It's not a tautology: the clearest barrier to employment is unemployment

How no job leads to no job.

The essay from Tony Blair in our our Centenary issue ends with seven questions which he says the modern Labour party must answer. Our editor, Jason Cowley, gave a go at answering some, but one in particular bears highlighting. Blair asks:

How do we improve the skillset of those who are unemployed when the shortage of skills is the clearest barrier to employment?

But that question is actually based on a false premise . Shortage of skills is not the clearest barrier to employment – lack of employment is.

It sounds tautological, but persistent research shows that businesses are wary to hire people who are unemployed, instead preferring to poach employees from other companies. The effect also hits hard if you have a sizeable gap in your CV; young people are routinely advised to claim they took a "gap year" to cover up such periods of unemployment, but that only goes so far.

That's bad enough if you quit your job before immediately starting work, but it gets worse still if you've been out of work for a long period of time. New research by Rand Ghayad, reported by Matt O'Brien at the Atlantic, reveals just how much worse:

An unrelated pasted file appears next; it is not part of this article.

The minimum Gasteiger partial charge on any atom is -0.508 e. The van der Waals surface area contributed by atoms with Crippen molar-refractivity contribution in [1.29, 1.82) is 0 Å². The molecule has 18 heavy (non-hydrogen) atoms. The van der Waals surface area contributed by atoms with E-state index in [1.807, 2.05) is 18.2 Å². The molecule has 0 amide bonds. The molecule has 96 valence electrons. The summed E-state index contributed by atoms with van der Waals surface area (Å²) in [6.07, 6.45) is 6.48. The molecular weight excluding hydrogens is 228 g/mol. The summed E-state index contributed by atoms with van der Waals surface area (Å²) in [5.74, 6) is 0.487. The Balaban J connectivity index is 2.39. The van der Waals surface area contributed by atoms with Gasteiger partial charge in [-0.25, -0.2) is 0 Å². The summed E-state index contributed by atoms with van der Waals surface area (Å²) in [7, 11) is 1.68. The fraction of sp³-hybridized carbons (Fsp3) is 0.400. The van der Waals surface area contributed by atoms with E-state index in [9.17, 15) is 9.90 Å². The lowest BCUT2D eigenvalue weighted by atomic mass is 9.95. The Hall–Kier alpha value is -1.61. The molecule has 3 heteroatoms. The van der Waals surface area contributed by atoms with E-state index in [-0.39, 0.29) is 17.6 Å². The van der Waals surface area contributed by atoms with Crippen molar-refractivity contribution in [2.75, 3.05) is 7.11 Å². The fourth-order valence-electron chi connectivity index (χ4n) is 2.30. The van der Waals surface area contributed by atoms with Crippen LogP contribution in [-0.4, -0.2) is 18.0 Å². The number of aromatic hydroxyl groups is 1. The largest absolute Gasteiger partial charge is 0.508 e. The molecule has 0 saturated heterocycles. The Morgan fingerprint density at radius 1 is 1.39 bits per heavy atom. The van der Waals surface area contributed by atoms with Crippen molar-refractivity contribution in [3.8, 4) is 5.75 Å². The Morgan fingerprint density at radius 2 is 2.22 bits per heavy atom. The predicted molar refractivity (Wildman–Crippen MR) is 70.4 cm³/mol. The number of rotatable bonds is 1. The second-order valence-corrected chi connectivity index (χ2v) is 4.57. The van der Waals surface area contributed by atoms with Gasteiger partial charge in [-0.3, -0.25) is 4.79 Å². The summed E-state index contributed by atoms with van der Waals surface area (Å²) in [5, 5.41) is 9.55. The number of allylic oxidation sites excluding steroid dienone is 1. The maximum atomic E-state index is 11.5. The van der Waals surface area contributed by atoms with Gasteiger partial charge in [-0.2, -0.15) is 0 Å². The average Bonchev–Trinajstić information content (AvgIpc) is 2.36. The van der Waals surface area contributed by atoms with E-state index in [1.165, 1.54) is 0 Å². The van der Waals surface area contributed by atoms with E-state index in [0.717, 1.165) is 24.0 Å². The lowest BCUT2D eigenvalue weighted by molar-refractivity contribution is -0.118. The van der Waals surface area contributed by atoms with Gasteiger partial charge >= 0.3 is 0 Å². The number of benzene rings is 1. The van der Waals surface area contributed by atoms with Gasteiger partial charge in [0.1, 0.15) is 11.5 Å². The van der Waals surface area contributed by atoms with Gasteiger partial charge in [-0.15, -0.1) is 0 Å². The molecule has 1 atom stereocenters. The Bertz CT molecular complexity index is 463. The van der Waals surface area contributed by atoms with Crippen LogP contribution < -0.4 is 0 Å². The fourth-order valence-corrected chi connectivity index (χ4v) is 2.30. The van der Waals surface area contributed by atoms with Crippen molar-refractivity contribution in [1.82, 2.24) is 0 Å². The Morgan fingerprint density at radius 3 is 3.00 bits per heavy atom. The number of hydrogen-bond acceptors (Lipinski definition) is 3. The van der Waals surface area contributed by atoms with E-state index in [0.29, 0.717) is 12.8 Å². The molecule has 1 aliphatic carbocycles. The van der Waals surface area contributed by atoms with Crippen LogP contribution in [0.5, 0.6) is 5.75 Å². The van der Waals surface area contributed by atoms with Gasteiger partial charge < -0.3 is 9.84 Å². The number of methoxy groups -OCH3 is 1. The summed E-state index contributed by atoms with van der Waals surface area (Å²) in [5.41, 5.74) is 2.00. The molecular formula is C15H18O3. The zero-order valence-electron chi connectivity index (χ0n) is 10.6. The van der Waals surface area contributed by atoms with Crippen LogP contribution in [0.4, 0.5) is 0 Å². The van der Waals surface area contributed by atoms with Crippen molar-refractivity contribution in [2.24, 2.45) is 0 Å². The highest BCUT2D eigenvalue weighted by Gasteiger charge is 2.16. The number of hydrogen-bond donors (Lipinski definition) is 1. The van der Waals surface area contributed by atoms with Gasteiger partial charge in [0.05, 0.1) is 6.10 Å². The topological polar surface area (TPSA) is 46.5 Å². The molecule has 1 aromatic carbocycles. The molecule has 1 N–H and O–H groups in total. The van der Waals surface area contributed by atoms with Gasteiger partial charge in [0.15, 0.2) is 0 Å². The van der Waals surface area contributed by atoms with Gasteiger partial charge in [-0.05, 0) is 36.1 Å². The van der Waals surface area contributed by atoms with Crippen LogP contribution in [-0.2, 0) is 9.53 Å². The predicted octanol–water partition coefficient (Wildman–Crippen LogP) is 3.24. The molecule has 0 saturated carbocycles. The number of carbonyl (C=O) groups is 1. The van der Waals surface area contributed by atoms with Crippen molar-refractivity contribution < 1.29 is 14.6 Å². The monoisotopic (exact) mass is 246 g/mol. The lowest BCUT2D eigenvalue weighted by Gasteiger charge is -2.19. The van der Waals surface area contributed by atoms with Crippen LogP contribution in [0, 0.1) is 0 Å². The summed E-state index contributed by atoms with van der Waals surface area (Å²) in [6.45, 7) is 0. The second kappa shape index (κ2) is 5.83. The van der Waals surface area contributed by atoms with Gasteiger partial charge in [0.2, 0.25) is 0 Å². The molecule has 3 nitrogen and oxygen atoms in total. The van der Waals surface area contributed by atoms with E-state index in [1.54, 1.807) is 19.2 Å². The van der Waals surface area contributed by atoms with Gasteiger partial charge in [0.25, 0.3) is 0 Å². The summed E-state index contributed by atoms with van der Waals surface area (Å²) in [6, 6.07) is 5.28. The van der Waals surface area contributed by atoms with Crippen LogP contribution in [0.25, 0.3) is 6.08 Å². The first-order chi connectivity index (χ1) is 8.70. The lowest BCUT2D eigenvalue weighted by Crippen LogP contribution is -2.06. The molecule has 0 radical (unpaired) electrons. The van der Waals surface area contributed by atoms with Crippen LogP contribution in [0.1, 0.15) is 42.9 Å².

In a new working paper, he sent out 4800 fictitious resumes to 600 job openings, with 3600 of them for fake unemployed people. Among those 3600, he varied how long they'd been out of work, how often they'd switched jobs, and whether they had any industry experience. Everything else was kept constant. The mocked-up resumes were all male, all had randomly-selected (and racially ambiguous) names, and all had similar education backgrounds. The question was which of them would get callbacks…
As long as you've been out of work for less than six months, you can get called back even if you don't have experience. But after you've been out of work for six months, it doesn't matter what experience you have. Quite literally. There's only a 2.12 percentage point difference in callback rates for the long-term unemployed with or without industry experience. That's compared to a 7.13 and 8.95 percentage point difference for the short-and-medium-term unemployed. This is what screening out the long-term unemployed looks like. In other words, the first thing employers look at is how long you've been out of work, and that's the only thing they look at if it's been six months or longer.

If someone's been out of work for more than six months, upskilling isn't going to help them. They are relegated to the same pile as the unskilled applicants purely by virtue of their unemployment.

The terrible thing is, employers are probably acting rationally here. The attitude that "there must be something wrong with them" will sometimes be right – and if it isn't, well, there's always enough capable applications who aren't long-term unemployed to easily fill any positions.